PICTURE SPEAK
AT HOME IN INDIA: Sonia holding Priyanka, Sanjay, Rajiv, Indira and Rahul

But she has other ideas. To begin with, she is a great dancer and wins a few competitions in twist, the popular dance of the 1960s that originated in England. Then at 17, she does something that is not very easy in those days, which is to convince father Stefano and mum Paola to pay for a trip to a foreign country for her to learn English. Her dream is to become a flight attendant in the national airline Alitalia. Tough and stubborn, as everyone always knew her to be, she succeeds in getting a "Yes", and a flight to Cambridge.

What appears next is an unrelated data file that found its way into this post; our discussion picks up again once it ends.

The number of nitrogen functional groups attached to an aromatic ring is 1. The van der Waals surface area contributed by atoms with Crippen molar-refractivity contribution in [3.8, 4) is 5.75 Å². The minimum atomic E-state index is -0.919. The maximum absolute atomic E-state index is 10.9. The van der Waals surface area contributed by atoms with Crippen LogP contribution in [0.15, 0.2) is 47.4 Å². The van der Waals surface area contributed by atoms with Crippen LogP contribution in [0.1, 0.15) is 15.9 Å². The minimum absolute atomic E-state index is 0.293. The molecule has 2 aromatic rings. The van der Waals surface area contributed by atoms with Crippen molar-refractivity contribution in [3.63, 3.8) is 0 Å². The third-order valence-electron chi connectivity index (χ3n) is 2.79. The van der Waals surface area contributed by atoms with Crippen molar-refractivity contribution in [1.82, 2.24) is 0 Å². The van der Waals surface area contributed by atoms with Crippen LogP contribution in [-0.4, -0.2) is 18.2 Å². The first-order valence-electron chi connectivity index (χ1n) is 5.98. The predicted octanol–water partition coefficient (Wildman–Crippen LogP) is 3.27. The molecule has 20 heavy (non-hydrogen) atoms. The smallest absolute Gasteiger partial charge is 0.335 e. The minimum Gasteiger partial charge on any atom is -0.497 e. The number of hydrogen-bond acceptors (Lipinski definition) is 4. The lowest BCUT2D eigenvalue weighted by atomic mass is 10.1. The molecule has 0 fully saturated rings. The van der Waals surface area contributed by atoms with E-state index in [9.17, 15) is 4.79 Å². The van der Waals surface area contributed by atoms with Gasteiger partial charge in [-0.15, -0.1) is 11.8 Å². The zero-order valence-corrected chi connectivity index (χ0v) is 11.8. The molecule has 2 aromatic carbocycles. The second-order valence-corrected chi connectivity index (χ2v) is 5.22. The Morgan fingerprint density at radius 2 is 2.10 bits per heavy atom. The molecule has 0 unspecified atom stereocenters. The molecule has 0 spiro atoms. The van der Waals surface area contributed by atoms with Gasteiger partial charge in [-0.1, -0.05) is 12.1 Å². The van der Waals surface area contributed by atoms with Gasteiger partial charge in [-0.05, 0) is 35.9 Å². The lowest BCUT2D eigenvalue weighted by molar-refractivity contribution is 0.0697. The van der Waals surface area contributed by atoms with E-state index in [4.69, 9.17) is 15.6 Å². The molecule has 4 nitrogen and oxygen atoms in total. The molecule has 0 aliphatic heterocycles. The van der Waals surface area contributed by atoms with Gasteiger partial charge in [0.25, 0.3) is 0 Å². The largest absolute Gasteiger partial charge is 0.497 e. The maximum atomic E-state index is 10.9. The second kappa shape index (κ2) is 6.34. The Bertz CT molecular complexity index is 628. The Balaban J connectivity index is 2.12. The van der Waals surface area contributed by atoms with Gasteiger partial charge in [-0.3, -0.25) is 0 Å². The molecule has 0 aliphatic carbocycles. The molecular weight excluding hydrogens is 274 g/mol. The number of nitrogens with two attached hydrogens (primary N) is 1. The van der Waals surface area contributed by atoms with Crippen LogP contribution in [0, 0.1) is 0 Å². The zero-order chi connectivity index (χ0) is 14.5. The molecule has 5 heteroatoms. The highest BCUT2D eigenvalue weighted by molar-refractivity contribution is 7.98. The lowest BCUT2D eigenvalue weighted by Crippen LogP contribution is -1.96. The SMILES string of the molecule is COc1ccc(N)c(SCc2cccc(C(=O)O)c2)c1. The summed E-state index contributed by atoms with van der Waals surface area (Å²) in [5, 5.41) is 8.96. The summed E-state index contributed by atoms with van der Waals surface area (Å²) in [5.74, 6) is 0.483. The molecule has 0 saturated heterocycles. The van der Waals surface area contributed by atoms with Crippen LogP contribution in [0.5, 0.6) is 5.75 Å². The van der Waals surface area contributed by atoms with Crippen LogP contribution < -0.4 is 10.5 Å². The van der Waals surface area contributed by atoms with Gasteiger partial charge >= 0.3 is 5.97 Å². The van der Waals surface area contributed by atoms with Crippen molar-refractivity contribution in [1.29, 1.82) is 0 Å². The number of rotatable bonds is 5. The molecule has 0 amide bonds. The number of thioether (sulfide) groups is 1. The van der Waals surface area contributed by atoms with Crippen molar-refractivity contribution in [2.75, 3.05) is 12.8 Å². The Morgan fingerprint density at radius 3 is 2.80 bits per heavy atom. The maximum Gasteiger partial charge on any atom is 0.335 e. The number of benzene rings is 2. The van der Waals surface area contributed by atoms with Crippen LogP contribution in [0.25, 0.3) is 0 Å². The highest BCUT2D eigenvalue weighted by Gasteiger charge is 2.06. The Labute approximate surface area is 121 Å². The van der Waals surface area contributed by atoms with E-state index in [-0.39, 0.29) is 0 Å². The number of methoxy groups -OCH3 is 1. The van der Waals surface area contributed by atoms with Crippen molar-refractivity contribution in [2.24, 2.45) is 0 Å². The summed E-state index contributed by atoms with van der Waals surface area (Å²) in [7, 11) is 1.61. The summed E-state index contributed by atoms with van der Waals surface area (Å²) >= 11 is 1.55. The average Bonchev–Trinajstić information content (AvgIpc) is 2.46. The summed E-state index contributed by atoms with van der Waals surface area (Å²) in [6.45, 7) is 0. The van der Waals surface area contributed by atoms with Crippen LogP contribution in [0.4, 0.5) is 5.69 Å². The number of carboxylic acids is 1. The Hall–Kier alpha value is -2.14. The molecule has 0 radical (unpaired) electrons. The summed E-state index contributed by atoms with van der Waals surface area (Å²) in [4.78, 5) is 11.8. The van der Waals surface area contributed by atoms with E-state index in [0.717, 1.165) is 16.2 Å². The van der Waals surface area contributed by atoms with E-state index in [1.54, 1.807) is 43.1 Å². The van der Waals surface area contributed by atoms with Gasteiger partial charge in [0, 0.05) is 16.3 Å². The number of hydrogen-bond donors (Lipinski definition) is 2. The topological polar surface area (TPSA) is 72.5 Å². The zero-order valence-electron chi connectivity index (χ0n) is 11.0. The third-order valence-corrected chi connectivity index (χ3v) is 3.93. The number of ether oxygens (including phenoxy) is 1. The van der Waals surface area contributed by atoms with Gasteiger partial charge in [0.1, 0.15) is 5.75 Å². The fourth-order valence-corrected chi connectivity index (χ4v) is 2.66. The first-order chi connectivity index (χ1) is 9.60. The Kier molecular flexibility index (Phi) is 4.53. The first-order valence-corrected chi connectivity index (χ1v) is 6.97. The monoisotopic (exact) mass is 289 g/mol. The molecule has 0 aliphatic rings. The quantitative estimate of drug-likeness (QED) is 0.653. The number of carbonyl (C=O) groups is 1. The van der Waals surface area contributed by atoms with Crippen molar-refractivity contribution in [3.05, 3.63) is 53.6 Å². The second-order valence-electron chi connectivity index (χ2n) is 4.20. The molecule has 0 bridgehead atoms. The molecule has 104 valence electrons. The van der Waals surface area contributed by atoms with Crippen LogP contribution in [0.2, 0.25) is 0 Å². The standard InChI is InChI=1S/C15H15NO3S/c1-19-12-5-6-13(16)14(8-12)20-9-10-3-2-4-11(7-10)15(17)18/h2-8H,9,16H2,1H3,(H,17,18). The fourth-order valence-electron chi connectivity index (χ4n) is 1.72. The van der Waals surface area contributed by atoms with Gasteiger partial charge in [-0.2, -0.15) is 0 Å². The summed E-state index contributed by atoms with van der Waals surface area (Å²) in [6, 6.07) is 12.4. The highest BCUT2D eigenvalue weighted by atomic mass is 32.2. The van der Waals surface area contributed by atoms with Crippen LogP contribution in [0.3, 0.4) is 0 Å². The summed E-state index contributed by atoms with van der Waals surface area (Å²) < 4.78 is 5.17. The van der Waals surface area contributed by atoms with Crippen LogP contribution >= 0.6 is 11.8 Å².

Sonia won't get into the prestigious Trinity College where her future husband Rajiv Gandhi is studying engineering. She becomes an au pair and studies English in her free time at an anonymous school. She meets Rajiv in a cheap Greek restaurant frequented by students. Rajiv is with his cousin, and Sonia with a friend. And it is love at first sight: the tall, dark and handsome first son of Indira Gandhi with dreams of becoming a pilot, and an attractive, brown-haired girl who wants to be a flight attendant exchange glances and begin dating. The published photo of the couple with two friends sitting at a wooden table outside a pub in Cambridge is a rare historical document, which Sonia herself gave to an Italian journalist years ago. It was a picture that Sonia kept in her wallet for more than 20 years.